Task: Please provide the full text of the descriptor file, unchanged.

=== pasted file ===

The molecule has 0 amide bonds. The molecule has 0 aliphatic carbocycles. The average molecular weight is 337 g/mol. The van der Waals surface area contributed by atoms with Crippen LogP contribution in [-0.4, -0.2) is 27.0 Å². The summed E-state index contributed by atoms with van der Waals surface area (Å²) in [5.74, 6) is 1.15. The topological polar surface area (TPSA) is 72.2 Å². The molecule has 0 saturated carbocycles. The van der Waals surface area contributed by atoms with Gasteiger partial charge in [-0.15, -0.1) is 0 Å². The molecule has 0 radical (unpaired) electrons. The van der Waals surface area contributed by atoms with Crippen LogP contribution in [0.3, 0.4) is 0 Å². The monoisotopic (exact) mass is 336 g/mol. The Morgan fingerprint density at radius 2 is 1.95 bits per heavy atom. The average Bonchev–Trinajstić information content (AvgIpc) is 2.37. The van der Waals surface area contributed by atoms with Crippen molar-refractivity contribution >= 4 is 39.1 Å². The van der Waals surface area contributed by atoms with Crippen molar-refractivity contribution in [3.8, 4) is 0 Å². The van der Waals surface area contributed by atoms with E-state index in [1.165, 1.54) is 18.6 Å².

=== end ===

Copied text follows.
The molecule has 0 amide bonds. The molecule has 0 aliphatic carbocycles. The average molecular weight is 337 g/mol. The van der Waals surface area contributed by atoms with Crippen LogP contribution in [-0.4, -0.2) is 27.0 Å². The summed E-state index contributed by atoms with van der Waals surface area (Å²) in [5.74, 6) is 1.15. The topological polar surface area (TPSA) is 72.2 Å². The molecule has 0 saturated carbocycles. The van der Waals surface area contributed by atoms with Gasteiger partial charge in [-0.15, -0.1) is 0 Å². The molecule has 0 radical (unpaired) electrons. The van der Waals surface area contributed by atoms with Crippen LogP contribution in [0.3, 0.4) is 0 Å². The monoisotopic (exact) mass is 336 g/mol. The Morgan fingerprint density at radius 2 is 1.95 bits per heavy atom. The average Bonchev–Trinajstić information content (AvgIpc) is 2.37. The van der Waals surface area contributed by atoms with Crippen molar-refractivity contribution >= 4 is 39.1 Å². The van der Waals surface area contributed by atoms with Crippen molar-refractivity contribution in [3.8, 4) is 0 Å². The van der Waals surface area contributed by atoms with E-state index in [1.165, 1.54) is 18.6 Å².